Richard Florida
by Richard Florida
Mon May 17th 2010 at 4:52pm UTC

Rebuilding America’s Good Job Machine

Here’s the intro from my interview with’s Nancy Cook.

As the economy recovers and Americans get back to work, the wage gap between white- and blue-collar work is expected to grow. According to new data from the Bureau of Labor Statistics, 60 million people—46 percent of the American workforce—in 2009 worked in the service sector as cashiers, office clerks, cooks, nurses, retail salespeople, or customer-service representatives.

But rather than consign nearly half of the nation’s workers to relatively low-paying jobs, why not use the recession as an opportunity to make over service work into something fulfilling and analytical, hopefully with higher wages? So asks Richard Florida, professor, social scientist, and author of the bestselling book The Rise of the Creative Class. Following the release of his latest tome,The Great Reset: How New Ways of Living and Working Drive Post-Crash Prosperity, NEWSWEEK’S Nancy Cook asked Florida about his vision for “upgrading” the service economy.

Read the full interview here.

2 Responses to “Rebuilding America’s Good Job Machine”

  1. Bruce Says:

    The potential of upgrading service sector jobs is an exciting idea but I don’t see how it will actually work in practice. What about a revival of unions?

    Whenever Richard writes about this topic, he often makes reference to his father’s experience working in a factory and how conditions (pay and benefits) improved in the decades after the Second World War. For example, Richard comments: ” For the past couple of decades, we’ve seen a drastic transformation in service jobs. This comes from someone whose father worked in factory. After my father came back from World War II, not only had the economy improved but the manufacturing industry had become higher paying…” It seems like the gains that many manufacturing sector workers enjoyed in North America may be credited the gains made by auto worker unions and other sectors as well as the highly beneficial expansion of the welfare state.

    Workers in other occupations (e.g. teachers, nurses, lawyers, doctors, accountants etc) have some of their high income through guild like organizations that decide who can become a member of the profession. So collective actions to maintain standards is not limited to manufacturing.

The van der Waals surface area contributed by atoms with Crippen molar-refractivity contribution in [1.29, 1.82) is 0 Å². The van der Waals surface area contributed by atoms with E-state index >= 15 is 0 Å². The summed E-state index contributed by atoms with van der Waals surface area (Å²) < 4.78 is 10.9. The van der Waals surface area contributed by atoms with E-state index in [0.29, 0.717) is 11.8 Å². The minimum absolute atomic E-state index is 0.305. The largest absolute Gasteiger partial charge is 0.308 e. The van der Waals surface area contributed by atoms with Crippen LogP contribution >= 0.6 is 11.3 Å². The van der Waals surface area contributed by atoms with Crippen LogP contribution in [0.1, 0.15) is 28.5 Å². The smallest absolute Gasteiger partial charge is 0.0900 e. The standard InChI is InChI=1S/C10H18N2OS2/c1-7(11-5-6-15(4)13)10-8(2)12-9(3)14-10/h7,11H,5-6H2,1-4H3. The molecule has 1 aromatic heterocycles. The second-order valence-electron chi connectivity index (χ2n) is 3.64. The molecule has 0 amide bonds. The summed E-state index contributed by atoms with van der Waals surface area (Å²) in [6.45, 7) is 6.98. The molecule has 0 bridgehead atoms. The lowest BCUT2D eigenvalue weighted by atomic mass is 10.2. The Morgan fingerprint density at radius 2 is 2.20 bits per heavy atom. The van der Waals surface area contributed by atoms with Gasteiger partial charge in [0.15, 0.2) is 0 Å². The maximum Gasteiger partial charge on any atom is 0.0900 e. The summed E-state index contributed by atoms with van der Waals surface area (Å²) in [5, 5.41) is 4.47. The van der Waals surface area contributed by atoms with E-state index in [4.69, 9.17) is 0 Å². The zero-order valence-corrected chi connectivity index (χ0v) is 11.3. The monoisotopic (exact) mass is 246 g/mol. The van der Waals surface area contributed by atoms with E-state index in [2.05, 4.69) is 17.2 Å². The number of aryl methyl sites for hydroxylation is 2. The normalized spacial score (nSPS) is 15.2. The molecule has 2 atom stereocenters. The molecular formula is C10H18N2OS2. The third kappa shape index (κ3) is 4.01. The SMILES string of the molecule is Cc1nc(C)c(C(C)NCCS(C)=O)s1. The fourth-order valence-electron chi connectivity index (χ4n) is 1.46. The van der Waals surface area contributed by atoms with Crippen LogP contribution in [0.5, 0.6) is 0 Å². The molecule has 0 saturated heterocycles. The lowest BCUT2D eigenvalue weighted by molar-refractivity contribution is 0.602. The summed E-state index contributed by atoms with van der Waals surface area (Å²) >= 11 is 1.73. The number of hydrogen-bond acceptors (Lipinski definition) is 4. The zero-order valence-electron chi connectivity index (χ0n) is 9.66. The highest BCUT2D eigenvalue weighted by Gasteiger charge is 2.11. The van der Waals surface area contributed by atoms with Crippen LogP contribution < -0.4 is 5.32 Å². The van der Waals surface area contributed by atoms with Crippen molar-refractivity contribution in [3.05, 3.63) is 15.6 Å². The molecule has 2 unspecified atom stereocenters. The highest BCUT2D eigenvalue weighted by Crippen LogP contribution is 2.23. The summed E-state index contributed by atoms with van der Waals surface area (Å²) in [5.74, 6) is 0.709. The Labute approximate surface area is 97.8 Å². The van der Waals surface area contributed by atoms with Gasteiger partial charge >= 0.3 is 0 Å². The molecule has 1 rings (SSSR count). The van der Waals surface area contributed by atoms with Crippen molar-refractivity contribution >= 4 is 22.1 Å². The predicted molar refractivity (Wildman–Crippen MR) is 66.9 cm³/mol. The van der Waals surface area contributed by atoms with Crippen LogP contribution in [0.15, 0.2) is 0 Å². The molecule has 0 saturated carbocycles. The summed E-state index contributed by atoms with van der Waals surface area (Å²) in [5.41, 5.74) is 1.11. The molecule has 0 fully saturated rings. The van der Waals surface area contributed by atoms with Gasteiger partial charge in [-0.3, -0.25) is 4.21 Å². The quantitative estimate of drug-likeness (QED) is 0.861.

Given how much income inequality has increased in the United States (and Canada and other countries, for data see Richard Wilkinson and Kate Pickett’s book, The Spirit Level: Why Equality is Better for Everyone*) since 1980 with most gains going to the top 1% of income earners, why should a janitor bother to innovate as Richard suggests in the article? Will his or her productivity enhancing development simply be captured and passed on to management in the form of greater bonuses?


    I don’t want to suggest that unions and collective agreements are a magic bullet by any means. I have seen cases of union contracts slowly innovation, making people extremely risk adverse and creating such high job security that some workers act up.

  2. Paul Says:

    Bruce- I think you make an especially good point about the productivity gains of workers mostly going to benefit owners. Productivity growth in the U.S. has been phenomenal for the past twenty years, but wages have been stagnant. If service sector jobs are going to be upgraded into more creative jobs, workers will need the power and organization to share in the gains that their increased productivity brings. Mr. Florida must know this; I mean, he studied Toyota, and Toyota would be nothing without its union, which is an integral part of its business model as a creative manufacturer. Now, Toyota’s union is a company union, which are illegal in the U.S. Maybe one thing that Mr. Florida, a public intellectual, should push for, is a change to the laws to enable company unions.